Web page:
Yancey Richardson Gallery is pleased to present One to One, the gallery’s second solo show of photographs by Czechoslovakian-born artist Jitka Hanzlová. Developed between 2007 and 2014, the exhibition’s images meditate on the figure of the horse, a subject as old as the history of art, and express the artist’s profoundly personal relationship with these animals while renewing the role of the horse as a subject for artistic exploration.
The title One to One refers to the relationship between human and horse, which must remain equal despite their inequity in physical power, for over six thousand years. As Jesus Carrillo Castillo notes in his essay for the retrospective catalog Jitka Hanzlová, “Images of horses in the media and in the collective imagination, where they have evolved since childhood, are much more deep-rooted than our experience of the actual animal…Hanzlová’s photographs set out to return to a state in which the depiction of the horse is united with an intense experience of it and to a time when the experience of the horse was in turn linked to many other, equally lost experiences.”
Drawing on her own life story, Hanzlová’s photography subtly explores the ways in which home and surroundings indelibly shape identity. It constitutes an imaginative investigation of ‘belonging’ at the turn of the twentieth century. Born and raised in former Communist Czechoslovakia, Hanzlová fled to Essen, Germany in her early 20s where she lives and works today. This essential experience is reflected in all of her series. In One to One, Hanzlová portrays the horse: seen at a distance within its environment, in its own reality as an individual. She also conveys her emotional response to her subject through enigmatic images of details. An ear, a rump, a mane, a tail, all intently observed, relay the artist’s deeply felt, visceral experience of the animal. The images are evidence of familiarity with and proximity to the horse conjuring its mystery and otherness of being. As Hanzlová notes, “Their stillness seems to be endless, far in their own time.”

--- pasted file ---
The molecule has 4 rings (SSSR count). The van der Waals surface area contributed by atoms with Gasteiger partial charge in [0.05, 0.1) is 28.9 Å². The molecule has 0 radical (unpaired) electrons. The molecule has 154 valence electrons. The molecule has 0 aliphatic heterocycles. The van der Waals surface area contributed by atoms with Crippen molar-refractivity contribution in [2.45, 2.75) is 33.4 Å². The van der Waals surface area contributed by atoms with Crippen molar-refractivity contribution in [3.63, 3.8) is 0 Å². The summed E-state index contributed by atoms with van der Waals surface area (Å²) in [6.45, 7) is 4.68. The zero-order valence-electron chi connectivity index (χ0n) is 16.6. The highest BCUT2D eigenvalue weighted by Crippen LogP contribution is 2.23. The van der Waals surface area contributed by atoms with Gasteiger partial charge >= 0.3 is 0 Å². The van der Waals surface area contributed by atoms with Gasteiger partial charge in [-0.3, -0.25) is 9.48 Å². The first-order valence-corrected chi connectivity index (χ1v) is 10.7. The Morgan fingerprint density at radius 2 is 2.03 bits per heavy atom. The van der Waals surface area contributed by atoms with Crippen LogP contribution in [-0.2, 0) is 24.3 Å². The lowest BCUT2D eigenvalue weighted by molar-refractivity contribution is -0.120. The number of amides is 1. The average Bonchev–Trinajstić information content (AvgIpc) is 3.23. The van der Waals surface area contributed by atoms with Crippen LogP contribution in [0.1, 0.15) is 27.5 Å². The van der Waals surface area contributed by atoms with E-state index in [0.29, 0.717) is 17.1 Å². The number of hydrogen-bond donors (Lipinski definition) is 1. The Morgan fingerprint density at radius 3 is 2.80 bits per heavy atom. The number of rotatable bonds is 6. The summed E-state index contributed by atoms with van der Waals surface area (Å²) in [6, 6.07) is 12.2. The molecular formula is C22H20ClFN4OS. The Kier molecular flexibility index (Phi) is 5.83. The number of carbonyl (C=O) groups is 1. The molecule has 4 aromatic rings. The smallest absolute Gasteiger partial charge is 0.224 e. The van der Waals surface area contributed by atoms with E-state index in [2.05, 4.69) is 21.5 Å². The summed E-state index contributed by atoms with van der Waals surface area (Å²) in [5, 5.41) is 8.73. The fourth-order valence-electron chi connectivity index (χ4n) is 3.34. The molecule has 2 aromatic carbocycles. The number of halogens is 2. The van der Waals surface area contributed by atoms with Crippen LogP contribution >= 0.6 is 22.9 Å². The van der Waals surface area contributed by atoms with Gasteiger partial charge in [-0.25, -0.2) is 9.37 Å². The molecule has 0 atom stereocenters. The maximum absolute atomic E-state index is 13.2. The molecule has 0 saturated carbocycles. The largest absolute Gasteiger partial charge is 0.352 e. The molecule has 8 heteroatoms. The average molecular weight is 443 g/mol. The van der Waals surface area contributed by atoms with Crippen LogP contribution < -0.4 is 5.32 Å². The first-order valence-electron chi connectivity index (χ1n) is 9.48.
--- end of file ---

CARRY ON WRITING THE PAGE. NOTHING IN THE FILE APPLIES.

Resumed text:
Jitka Hanzlová has lived in Germany since 1982. She has had solo exhibitions in several international museums, including the Museum Folkwang, Essen; the Fotomuseum, Winterthur; the Stedelijk, Amsterdam and Deichtorhallen Hamburg, Hamburg, Germany. The Fundacion Mapfre, Madrid, presented a retrospective exhibition in 2012 which traveled to the National Gallery, Edinburgh in 2013. She is the winner of the 2007 BMW Prize at Paris Photo, the 2003 Grand Prix Award, Arles, and was shortlisted for the 1999 and 2002 Citibank Photography Prize. Monographs on the work of Jitka Hanzlová include Bewohner (1996), Rokytnik (1997), Female (2000), Forest (2005), Hier (2013) and the forthcoming Cotton Rose (2015). Her work is held in the permanent collections of several major museums, including the Museum of Modern Art, San Francisco Museum of Modern Art, Stedelijk Museum, Museum Folkwang, Essen and the Fotomuseum Winterthur, among many others.